You are exactly correct on your comments only if they were to use their own AVA on the front label, then they would have to have used the percentages you mention. 2 of California's largest wineries DO NOT have their own brand. only crush and make fine wines for other mostly out of state wineries.

tom farella wrote:
11.16.09 at 10:20 AM

I never thought that I would see/hear that an Estate Bottled winery would be "boring" but convenient for mapping! Ooof! At least you know where to find me if I'm late for dinner.

Regina M. Lutzq wrote:
11.17.09 at 11:10 AM

LOL, Alder! Isn't EVERYTHING a lot less frustrating after a couple glasses of wine. Keep fighting the good fight...it's a complicated (wine) world we live in today...

BaroloDude wrote:
11.17.09 at 4:35 PM

1) if this were a project I had to do at work, I would lay out the choices and suggest a simplifying solution to my boss ... let them decide this one but with your guidance. THey may understand the target audience better than you.
2) "Where the grapes come from" doesn't work imho, as the information may immediately be incorrect when a sourcing decision changes for a winery. Probably need to stick to a facility or visitor-location oriented decision. If I had to pull up and shoot, thats how i would go. THis assumes: (a) your audience is more tourist/where to visit oriented and (b) the chapter is meant to be a snapshot of the situation, and not long lived necessarily.

I think you will need to demand samples or free tasting room visits in order to validate each entry ;-)

BaroloDude wrote:
11.17.09 at 4:52 PM

Correction, vice versa there on 2(b) above. Cheers!

scott wrote:
11.19.09 at 2:07 PM

But isn’t this where the whole darned wine industry has gone, and especially in the US? Wine made from grapes trucked in from long distances or even by train, and having nothing to do with the winery or winemaker other than they wrote a check for them. What about consulting winemakers traveling across the state, or the country, or the globe imparting their organoleptic sameness on $100+ bottles? And then there’s the technological hocus-pocus commonly practiced in lots and lots of wineries at all price points.

I know this may be a bit of a divergence from your chapter-writing-conundrum, but it’s really the crux of the problem. Whatever happened to the practice of and the appreciation for a farmer raising grapes and then making wine from those very grapes? It's very simple – a vineyard, a farmer/winemaker, and a wine with distinction.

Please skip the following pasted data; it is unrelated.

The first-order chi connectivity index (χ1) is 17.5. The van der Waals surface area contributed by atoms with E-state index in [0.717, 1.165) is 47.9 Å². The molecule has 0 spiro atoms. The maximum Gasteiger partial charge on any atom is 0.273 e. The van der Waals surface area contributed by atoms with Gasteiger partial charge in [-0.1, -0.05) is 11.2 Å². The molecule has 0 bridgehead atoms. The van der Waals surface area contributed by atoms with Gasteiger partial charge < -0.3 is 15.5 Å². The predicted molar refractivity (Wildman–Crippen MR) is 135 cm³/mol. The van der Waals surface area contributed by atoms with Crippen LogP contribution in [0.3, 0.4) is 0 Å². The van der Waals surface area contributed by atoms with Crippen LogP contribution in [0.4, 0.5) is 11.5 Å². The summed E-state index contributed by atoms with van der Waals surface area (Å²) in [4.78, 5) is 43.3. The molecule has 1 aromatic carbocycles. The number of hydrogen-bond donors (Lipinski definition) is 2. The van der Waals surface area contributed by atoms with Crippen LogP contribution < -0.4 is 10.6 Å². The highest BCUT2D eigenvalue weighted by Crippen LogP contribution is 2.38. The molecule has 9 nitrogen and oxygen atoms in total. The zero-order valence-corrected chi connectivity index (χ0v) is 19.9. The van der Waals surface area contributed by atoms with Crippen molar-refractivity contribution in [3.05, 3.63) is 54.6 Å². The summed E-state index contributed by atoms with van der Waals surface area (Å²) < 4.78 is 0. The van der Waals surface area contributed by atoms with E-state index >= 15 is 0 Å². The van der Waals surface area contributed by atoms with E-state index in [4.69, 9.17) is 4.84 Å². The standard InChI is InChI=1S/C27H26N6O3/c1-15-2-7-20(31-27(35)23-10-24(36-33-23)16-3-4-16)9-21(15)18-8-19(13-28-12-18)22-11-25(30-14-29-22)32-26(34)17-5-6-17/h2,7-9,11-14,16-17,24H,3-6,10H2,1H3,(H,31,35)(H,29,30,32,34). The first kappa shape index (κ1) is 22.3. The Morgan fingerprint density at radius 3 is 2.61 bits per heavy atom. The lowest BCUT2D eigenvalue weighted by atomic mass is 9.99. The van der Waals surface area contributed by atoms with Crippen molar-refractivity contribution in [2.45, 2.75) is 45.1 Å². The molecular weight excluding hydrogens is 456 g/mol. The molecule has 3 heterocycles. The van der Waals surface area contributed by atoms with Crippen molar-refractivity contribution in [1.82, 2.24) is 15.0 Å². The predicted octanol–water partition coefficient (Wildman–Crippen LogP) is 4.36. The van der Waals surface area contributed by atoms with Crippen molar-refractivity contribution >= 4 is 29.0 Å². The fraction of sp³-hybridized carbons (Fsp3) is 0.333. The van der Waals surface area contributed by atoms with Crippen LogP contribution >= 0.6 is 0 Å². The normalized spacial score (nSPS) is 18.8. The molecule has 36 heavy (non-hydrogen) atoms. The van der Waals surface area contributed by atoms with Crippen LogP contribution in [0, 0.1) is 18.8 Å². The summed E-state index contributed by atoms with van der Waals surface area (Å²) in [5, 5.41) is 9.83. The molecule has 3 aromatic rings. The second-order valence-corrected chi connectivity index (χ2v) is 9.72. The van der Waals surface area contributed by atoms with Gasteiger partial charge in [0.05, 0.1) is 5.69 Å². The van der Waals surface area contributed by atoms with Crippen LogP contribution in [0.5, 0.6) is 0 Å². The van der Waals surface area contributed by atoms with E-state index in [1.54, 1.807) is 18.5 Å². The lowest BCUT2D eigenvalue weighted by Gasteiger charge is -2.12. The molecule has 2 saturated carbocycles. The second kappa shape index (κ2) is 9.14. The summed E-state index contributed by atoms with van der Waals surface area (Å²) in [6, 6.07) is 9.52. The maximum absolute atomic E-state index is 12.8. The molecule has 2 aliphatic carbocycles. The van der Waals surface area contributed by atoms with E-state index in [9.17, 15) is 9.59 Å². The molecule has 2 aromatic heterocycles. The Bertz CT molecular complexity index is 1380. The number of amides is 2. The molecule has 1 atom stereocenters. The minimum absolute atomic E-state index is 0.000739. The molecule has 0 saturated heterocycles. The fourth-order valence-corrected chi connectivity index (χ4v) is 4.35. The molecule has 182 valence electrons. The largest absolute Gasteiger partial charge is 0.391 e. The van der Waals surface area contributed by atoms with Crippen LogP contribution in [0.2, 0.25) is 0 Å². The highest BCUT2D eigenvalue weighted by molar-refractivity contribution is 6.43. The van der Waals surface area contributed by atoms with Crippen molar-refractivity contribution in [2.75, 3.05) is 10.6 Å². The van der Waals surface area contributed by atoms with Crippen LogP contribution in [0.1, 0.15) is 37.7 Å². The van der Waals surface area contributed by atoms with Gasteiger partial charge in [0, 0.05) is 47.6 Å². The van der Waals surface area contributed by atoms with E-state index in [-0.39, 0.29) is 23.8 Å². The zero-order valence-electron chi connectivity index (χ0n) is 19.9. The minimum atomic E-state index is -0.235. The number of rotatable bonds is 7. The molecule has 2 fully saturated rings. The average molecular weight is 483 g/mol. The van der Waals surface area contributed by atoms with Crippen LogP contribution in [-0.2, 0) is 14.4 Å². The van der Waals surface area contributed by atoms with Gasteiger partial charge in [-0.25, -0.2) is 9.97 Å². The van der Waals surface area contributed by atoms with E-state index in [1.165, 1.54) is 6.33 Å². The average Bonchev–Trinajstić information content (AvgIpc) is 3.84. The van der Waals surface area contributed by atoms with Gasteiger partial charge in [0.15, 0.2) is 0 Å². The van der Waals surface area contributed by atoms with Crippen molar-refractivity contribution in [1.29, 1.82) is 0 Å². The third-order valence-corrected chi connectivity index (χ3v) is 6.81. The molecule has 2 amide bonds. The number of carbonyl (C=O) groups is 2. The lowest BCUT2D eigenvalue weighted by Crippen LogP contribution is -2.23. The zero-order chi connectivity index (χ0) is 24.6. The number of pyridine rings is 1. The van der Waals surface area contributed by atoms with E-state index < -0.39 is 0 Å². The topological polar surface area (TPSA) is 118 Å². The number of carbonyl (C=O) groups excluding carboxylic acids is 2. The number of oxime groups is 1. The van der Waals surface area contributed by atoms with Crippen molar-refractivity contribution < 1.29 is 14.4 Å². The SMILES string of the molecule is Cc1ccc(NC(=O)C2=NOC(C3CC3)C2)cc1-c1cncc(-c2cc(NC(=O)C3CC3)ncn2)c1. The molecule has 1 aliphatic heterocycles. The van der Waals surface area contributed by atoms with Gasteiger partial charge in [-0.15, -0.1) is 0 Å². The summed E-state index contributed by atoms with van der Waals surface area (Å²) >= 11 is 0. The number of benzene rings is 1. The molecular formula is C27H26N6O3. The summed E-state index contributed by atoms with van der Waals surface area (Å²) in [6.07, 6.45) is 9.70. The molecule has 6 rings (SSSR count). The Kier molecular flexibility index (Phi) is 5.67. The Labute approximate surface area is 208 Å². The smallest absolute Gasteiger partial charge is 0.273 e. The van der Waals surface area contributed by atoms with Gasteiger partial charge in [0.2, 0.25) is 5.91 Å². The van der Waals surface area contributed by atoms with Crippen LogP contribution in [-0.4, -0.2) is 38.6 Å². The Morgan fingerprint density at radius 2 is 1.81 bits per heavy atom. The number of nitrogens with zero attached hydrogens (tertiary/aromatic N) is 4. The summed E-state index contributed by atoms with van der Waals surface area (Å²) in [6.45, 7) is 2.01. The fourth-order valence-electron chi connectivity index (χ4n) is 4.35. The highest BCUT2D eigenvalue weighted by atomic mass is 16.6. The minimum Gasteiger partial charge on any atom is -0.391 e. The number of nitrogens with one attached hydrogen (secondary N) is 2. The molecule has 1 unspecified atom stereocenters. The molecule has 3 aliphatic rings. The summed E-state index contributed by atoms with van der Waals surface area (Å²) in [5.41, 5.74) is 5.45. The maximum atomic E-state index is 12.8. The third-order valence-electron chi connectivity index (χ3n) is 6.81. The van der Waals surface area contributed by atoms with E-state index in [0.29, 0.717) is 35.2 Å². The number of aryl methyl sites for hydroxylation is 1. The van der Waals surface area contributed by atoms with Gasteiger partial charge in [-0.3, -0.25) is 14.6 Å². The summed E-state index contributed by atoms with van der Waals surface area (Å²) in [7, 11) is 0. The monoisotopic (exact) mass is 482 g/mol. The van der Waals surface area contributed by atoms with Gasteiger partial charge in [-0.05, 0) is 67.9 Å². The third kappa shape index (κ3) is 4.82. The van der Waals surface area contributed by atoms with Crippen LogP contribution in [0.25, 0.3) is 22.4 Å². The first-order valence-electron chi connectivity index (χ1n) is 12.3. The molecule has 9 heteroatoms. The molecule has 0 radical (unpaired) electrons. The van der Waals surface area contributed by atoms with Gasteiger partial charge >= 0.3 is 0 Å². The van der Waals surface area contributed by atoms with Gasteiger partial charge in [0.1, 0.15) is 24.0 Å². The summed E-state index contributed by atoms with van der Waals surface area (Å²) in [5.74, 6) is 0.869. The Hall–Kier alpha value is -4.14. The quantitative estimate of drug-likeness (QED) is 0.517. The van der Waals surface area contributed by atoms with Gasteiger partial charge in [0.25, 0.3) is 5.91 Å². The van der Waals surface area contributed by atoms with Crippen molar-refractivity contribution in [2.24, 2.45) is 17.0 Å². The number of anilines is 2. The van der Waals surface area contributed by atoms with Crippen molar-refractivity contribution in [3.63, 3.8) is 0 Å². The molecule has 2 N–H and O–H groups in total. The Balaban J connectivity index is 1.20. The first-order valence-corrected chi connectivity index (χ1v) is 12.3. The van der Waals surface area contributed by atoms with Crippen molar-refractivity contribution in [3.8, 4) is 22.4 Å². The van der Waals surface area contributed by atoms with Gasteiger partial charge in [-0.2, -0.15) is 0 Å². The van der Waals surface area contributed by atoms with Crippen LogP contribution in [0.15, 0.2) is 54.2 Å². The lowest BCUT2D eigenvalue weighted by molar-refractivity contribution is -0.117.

Comment on this entry

(will not be published)
(optional -- Google will not follow)

Type the characters you see in the picture above.

Buy My Book!

small_final_covershot_dropshadow.jpg A wine book like no other. Photographs, essays, and wine recommendations. Learn more.

Follow Me On:

Twitter Facebook Pinterest Instagram Delectable Flipboard

Most Recent Entries

Vinography Unboxed: Week of October 19, 2014 Vinography Images: Divine Droplets Bay Area Bordeaux: Tasting Santa Cruz Mountain Cabernets US 2014 Vintage - Early, Fast, Eventful Vinography Images: Big Shadow Come Explore The Essence of Wine with Me in Healdsburg: October 30th, 2014 Vinography Unboxed: Week of October 5, 2014 Another Idiotic California Law Screws Wineries Vinography Images: Vineyard Reflections The Fake Tongue Illusion and Wine Tasting

Favorite Posts From the Archives

Masuizumi Junmai Daiginjo, Toyama Prefecture Wine.Com Gives Retailers (and Consumers) the Finger 1961 Hospices de Beaune Emile Chandesais, Burgundy Wine Over Time The Better Half of My Palate 1999 Királyudvar "Lapis" Tokaji Furmint, Hungary What's Allowed in Your Wine and Winemaking Why Community Tasting Notes Sites Will Fail Appreciating Wine in Context The Soul vs. The Market 1989 Fiorano Botte 48 Semillion,Italy

Archives by Month


Required Reading for Wine Lovers

The Oxford Companion to Wine by Jancis Robinson The Taste of Wine by Emile Peynaud Adventures on the Wine Route by Kermit Lynch Love By the Glass by Dorothy Gaiter & John Brecher Noble Rot by William Echikson The Science of Wine by Jamie Goode The Judgement of Paris by George Taber The Wine Bible by Karen MacNeil The Botanist and the Vintner by Christy Campbell The Emperor of Wine by Elin McCoy The World Atlas of Wine by Hugh Johnson The World's Greatest Wine Estates by Robert M. Parker, Jr.